VIM Fireplace on Git Bash
VIM Fireplace - a vim plugin for Clojure development. Getting it working on Git Bash was not easy, but worth it.
Posted: Fri 24 Mar, 2017, 10:03

As a Java/Groovy developer using Eclipse, I will admit it has been a battle to move to Clojure. When moving from Java to Groovy, I was able to keep the same IDE but just change languages. When moving to Clojure, it has been necessary to move IDE and language at the same time - never a good idea. Clojure development does work in Eclipse (via CounterClockwise), but I had difficulty getting some basic things like "jump to definition" working and projects always showed errors even when they worked.

There are few options for developing Clojure - IntelliJ, Cursive, Emacs and VIM with the Fireplace plugin. Given these options, my instinct was to try and get VIM working with Fireplace, for a few reasons. I know vi, have used it for years and it my go-to editor of choice. Secondly, developing Clojure involves using an external REPL, so there is not the same need for a super-smart IDE. Lastly, I just like working in vi, it's so quick, clear and mouse-free.

The one argument against VIM Fireplace is that lack of a debugger. Having spoken to some other Clojure developers though, this may be wrong-headed of me. Clojure developers do not seem to need a debugger because it is to easy evaluate expressions on-the-fly in the REPL. I am going with this for now, and hoping I can survive without a debugger.

The Git Bash problem

There is one more complication - I work behind a corporate firewall on a Windows machine - so I have limited access to download all the zips and packages of choice. VIM's natural home is on Linux, so there are two choices for using it on Windows running on Windows. Either GVIM which is a graphical, window-ed wrapper around VIM or the Git Bash, a Windows terminal emulator, which is includes VIM 7.4. I like working at the command line so it was Git Bash for me - which is available to me on my internal work network.

However, getting VIM + Fireplace + Git Bash working took me a few days so I have noted down the main fixes here:

  1. Git Bash is a bit bizarre - but it works

    Git Bash is a Bash terminal, running on Windows, with some essential commands ported to Windows, that is provided as part of the Git. And vi is one of the essential ported commands (!). A rather tenuous way of getting a development tool - i.e. via ported package for a source control system - but it works, very well actually. It makes everything look like you are on Linux, but actually you are on Windows. When using Vundle to download a plugin for VIM, VIM does a git clone behind the scenes. Naturally, git thinks you are on Windows so will make sure your EOL characters are Windows-friendly. This means they are corrupt from the VIM point of view. It is therefore necessary to temporarily change turn off autocrlf in git before running :PluginInstall in VIM, and then revert it back after.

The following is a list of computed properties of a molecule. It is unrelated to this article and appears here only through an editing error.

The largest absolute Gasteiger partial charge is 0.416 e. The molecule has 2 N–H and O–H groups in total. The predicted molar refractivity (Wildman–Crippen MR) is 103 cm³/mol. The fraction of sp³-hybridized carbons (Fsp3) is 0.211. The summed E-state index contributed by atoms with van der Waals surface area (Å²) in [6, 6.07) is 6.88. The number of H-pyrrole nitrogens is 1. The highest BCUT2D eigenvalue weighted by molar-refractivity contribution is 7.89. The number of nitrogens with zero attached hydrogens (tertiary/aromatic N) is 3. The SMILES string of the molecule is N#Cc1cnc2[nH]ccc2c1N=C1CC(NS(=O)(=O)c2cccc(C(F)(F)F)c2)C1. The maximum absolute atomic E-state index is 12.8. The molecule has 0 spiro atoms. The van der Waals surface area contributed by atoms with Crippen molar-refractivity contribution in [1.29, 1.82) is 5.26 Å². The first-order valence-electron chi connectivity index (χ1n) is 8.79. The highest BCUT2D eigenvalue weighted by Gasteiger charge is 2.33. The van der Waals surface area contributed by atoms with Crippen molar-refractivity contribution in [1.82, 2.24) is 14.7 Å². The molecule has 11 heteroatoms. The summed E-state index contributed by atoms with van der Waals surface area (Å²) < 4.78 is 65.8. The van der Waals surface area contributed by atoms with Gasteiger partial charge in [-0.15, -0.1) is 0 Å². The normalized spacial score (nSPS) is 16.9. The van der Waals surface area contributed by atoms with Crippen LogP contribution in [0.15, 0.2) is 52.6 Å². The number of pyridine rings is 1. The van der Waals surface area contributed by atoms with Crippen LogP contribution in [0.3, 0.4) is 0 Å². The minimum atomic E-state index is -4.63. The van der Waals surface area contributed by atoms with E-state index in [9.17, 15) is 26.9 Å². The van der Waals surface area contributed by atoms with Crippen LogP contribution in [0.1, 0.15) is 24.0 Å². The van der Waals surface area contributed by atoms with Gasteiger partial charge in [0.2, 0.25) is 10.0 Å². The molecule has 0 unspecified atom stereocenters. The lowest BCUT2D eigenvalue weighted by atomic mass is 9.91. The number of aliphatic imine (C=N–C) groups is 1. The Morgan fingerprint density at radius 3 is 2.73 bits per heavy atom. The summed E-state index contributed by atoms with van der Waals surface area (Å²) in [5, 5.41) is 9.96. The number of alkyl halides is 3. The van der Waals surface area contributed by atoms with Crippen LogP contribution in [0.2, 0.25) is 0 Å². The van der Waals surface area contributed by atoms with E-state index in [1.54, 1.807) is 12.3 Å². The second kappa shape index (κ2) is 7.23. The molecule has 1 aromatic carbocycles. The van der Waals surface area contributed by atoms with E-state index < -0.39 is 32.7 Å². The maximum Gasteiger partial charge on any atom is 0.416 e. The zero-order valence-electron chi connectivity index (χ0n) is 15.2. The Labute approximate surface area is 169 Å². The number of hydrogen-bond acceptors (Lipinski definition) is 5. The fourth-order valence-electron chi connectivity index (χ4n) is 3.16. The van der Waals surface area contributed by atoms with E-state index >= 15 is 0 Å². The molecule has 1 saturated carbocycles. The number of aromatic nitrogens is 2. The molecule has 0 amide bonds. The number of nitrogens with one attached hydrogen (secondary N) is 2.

git config --global core.autocrlf false
        

    will turn it off, and then

    git config --global core.autocrlf true
        

    will revert it back. With this trick in place, it is possible to add the VIM Fireplace plugin.

  2. Make sure you have Python 2.X installed and in your path

    In order to talk from the Fireplace plugin to the REPL, python is used. Specifically Python 2.X. Without this, you will receive errors like "Socket closed" within the REPL when you run a command within VIM (like jump to definition).

  3. Windows/Linux path confusions "Couldn't find source for "

    Jumping to a definition is the absolute minimum feature required to turn an editor into an IDE. Without this, there was no way I could develop Clojure using VIM. However, once I had everything in place, it was still not working. When I did [ Ctrl d over a function, it would pause and say "Couldn't find source for ". After a few days learning the basics of VIMScript, I was able to fix this by changing the classpath return by the REPL to VIM. When the REPL tells VIM where a symbol is, which is a filename and line number, VIM then finds that file on the classpath provided by the REPL. Unfortunately the REPL thinks it is running on Windows (which it is), and VIM thinks it is on Linux, so it never finds the files in the locations expected.

    To fix this, I hacked the s:register_connection in fireplace.vim to update the paths to be Linux-ified. I may have to add this to another location in the code, but this is working perfectly now for my base use case. I can now jump around the code... yay!

The code:

    " Update for vim on Git bash
    let paths = s:repls[0]["connection"]["_path"]
    let i = 0
    for path in paths
      let path = substitute(path, "^", "\/", "")
      let path = substitute(path, "\\", "\/", "g")
      let path = substitute(path, "C:", "C", "")
      let paths[i] = path
      let i += 1
    endfor
    let s:repls[0]["connection"]["_path"] = paths

    let s:repl_paths[a:1] = s:repls[0]
    

Prequisites:

Some useful links:

VIM Scripting and Debugging

Useful commands:

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